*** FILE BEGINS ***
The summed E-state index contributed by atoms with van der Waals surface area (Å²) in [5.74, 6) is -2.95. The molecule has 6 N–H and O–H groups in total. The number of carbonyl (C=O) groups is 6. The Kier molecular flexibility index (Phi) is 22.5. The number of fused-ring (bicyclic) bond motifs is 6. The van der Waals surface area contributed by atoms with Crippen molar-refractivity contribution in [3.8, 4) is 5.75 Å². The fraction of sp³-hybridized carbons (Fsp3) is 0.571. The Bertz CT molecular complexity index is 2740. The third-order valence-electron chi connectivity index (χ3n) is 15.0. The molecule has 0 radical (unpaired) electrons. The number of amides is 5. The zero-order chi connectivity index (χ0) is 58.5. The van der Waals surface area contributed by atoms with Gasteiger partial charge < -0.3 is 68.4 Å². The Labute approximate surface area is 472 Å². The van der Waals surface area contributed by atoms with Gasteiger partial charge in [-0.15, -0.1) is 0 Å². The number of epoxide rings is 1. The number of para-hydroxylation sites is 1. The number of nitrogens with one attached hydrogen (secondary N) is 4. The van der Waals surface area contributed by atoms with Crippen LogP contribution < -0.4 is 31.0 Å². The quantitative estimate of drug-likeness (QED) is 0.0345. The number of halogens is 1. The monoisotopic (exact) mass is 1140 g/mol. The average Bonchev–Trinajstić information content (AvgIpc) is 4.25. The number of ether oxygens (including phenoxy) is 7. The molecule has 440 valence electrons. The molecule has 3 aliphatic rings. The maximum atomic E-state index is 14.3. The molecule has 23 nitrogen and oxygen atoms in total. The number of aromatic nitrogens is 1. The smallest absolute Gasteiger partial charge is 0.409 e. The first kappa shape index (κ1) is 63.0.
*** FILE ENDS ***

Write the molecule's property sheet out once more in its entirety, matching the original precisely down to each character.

The summed E-state index contributed by atoms with van der Waals surface area (Å²) in [5.74, 6) is -2.95. The molecule has 6 N–H and O–H groups in total. The number of carbonyl (C=O) groups is 6. The Kier molecular flexibility index (Phi) is 22.5. The number of fused-ring (bicyclic) bond motifs is 6. The van der Waals surface area contributed by atoms with Crippen molar-refractivity contribution in [3.8, 4) is 5.75 Å². The fraction of sp³-hybridized carbons (Fsp3) is 0.571. The Bertz CT molecular complexity index is 2740. The third-order valence-electron chi connectivity index (χ3n) is 15.0. The molecule has 0 radical (unpaired) electrons. The number of amides is 5. The zero-order chi connectivity index (χ0) is 58.5. The van der Waals surface area contributed by atoms with Gasteiger partial charge < -0.3 is 68.4 Å². The Labute approximate surface area is 472 Å². The van der Waals surface area contributed by atoms with Gasteiger partial charge in [-0.15, -0.1) is 0 Å². The number of epoxide rings is 1. The number of para-hydroxylation sites is 1. The number of nitrogens with one attached hydrogen (secondary N) is 4. The van der Waals surface area contributed by atoms with Crippen LogP contribution < -0.4 is 31.0 Å². The quantitative estimate of drug-likeness (QED) is 0.0345. The number of halogens is 1. The monoisotopic (exact) mass is 1140 g/mol. The average Bonchev–Trinajstić information content (AvgIpc) is 4.25. The number of ether oxygens (including phenoxy) is 7. The molecule has 440 valence electrons. The molecule has 3 aliphatic rings. The maximum atomic E-state index is 14.3. The molecule has 23 nitrogen and oxygen atoms in total. The number of aromatic nitrogens is 1. The smallest absolute Gasteiger partial charge is 0.409 e. The first kappa shape index (κ1) is 63.0.